CHARLIE McIntyre has been left lost for words after being named in Team England’s wheelchair basketball squad for the Commonwealth Games.

The 17-year-old from Southend has been included in a four man squad for the event in Birmingham next month.

And McIntyre feels his selection has yet to sink in.

“It’s quite astonishing but I’m buzzing about it,” said McIntyre.

“I don’t think it’s hit me yet just how big this event is yet.

“For my family it’s incredible and, like me, they don’t really know how to react either.

“I went to my dad straight away which was so joyful and my mum cried but I honestly don’t know how to put it into words because I can’t quite believe it.”

“Now it would be another dream to go and get a medal in what is going to be my first major tournament.”

McIntyre’s call up for the 3x3 squad came after just his second full season in the sport.

But the youngster first got into basketball while at Earls Hall Junior School.

“Less than a year after I got my disability my old headteacher at Earls Hall got in a wheelchair racer called Richard Chiassaro who is also from Essex,” said McIntyre.

“He did a talk about his racing and it was great.

“He saw me in a wheelchair and gave me his chair to sit in for a bit.

“I was wheeling around in it and he asked if I could get to some sessions in Harlow.

“I ended up going every week and the basketball all built up from there.”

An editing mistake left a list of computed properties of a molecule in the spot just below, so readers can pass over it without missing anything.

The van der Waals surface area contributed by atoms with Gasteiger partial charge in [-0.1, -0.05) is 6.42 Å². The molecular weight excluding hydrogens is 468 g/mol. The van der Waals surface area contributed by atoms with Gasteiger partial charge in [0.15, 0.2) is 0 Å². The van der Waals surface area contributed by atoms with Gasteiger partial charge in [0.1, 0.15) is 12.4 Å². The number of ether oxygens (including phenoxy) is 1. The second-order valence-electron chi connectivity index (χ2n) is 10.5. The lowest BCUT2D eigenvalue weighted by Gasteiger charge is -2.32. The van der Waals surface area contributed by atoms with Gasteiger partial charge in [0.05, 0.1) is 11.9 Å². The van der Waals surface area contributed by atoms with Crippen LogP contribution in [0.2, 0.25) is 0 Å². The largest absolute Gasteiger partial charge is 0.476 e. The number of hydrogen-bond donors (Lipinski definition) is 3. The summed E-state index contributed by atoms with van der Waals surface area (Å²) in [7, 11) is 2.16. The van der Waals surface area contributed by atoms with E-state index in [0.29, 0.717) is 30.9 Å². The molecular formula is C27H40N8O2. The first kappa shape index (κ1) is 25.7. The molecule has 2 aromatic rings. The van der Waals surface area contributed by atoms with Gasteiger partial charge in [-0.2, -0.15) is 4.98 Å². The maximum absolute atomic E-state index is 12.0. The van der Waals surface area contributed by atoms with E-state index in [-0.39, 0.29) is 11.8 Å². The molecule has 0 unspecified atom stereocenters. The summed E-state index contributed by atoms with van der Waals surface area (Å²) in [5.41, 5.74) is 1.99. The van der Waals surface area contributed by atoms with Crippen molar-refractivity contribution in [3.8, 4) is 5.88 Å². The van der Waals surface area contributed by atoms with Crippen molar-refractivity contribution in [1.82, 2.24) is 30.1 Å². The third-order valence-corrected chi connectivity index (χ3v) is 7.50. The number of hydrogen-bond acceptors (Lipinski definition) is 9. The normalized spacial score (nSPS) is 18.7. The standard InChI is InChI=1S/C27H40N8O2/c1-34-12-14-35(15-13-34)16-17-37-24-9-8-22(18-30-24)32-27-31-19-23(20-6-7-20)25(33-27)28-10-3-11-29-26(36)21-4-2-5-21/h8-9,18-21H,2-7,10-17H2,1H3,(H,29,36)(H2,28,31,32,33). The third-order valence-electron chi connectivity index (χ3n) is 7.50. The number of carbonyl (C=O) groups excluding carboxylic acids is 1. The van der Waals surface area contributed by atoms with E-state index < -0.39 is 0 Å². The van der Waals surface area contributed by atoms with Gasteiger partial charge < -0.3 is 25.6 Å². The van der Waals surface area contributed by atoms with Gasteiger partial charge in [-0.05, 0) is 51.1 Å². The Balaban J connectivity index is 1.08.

McIntyre started to train with the Essex Outlaws from the age of eight and he will forever be grateful for the support his school showed him “Earls Hall were just brilliant with me, they got me into basketball which I could not be more thankful for,” said McIntyre.

“I was diagnosed with my first disability when I was six and then the second one when I was about 11 or 12.

“At the beginning I wasn’t a full-time wheelchair user.

“I still tried to carry on with the football and they used to get coaches in from Southend where dad and I had season tickets.

“They would let me out of my wheelchair for 10 minutes and it was great.

“I was football crazy so I used to love it.”

McIntyre had dreamed of becoming a Premier League footballer and trained with Chelsea when he was six years old.

His attentions turned to wheelchair basketball due to two hip conditions, Perthes disease and SUFE.

But the former Eastwood Academy pupil recalls little about his tough times.

“If I’m brutally honest about it all, I can’t quite remember much,” said McIntyre.

“I think I dealt with it by eating to begin with.

“From being an active child playing football every evening it was quite a big difference.

“It took its toll mentally but my outlook on things is that everything happens for a reason and I’m in the best possible situation I could be in now.

“I couldn’t ask for anything more.

“My disability isn’t life threatening, I’m healthy and I’m going to the Commonwealth Games.”


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